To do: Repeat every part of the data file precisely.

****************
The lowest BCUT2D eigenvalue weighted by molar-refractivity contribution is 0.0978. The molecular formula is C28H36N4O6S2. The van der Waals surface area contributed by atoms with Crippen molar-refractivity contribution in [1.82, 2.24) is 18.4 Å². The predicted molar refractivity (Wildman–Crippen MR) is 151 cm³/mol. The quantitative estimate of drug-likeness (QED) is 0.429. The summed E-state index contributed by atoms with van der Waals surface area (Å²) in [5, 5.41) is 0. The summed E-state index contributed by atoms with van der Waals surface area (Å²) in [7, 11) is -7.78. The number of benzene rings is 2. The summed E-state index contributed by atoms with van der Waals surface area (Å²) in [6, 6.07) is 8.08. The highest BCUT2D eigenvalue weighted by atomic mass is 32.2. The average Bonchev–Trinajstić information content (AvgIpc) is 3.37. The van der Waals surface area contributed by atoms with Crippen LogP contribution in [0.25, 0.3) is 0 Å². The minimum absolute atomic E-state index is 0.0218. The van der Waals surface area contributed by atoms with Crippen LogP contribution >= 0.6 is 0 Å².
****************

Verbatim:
The lowest BCUT2D eigenvalue weighted by molar-refractivity contribution is 0.0978. The molecular formula is C28H36N4O6S2. The van der Waals surface area contributed by atoms with Crippen molar-refractivity contribution in [1.82, 2.24) is 18.4 Å². The predicted molar refractivity (Wildman–Crippen MR) is 151 cm³/mol. The quantitative estimate of drug-likeness (QED) is 0.429. The summed E-state index contributed by atoms with van der Waals surface area (Å²) in [5, 5.41) is 0. The summed E-state index contributed by atoms with van der Waals surface area (Å²) in [7, 11) is -7.78. The number of benzene rings is 2. The summed E-state index contributed by atoms with van der Waals surface area (Å²) in [6, 6.07) is 8.08. The highest BCUT2D eigenvalue weighted by atomic mass is 32.2. The average Bonchev–Trinajstić information content (AvgIpc) is 3.37. The van der Waals surface area contributed by atoms with Crippen LogP contribution in [0.25, 0.3) is 0 Å². The minimum absolute atomic E-state index is 0.0218. The van der Waals surface area contributed by atoms with Crippen LogP contribution >= 0.6 is 0 Å².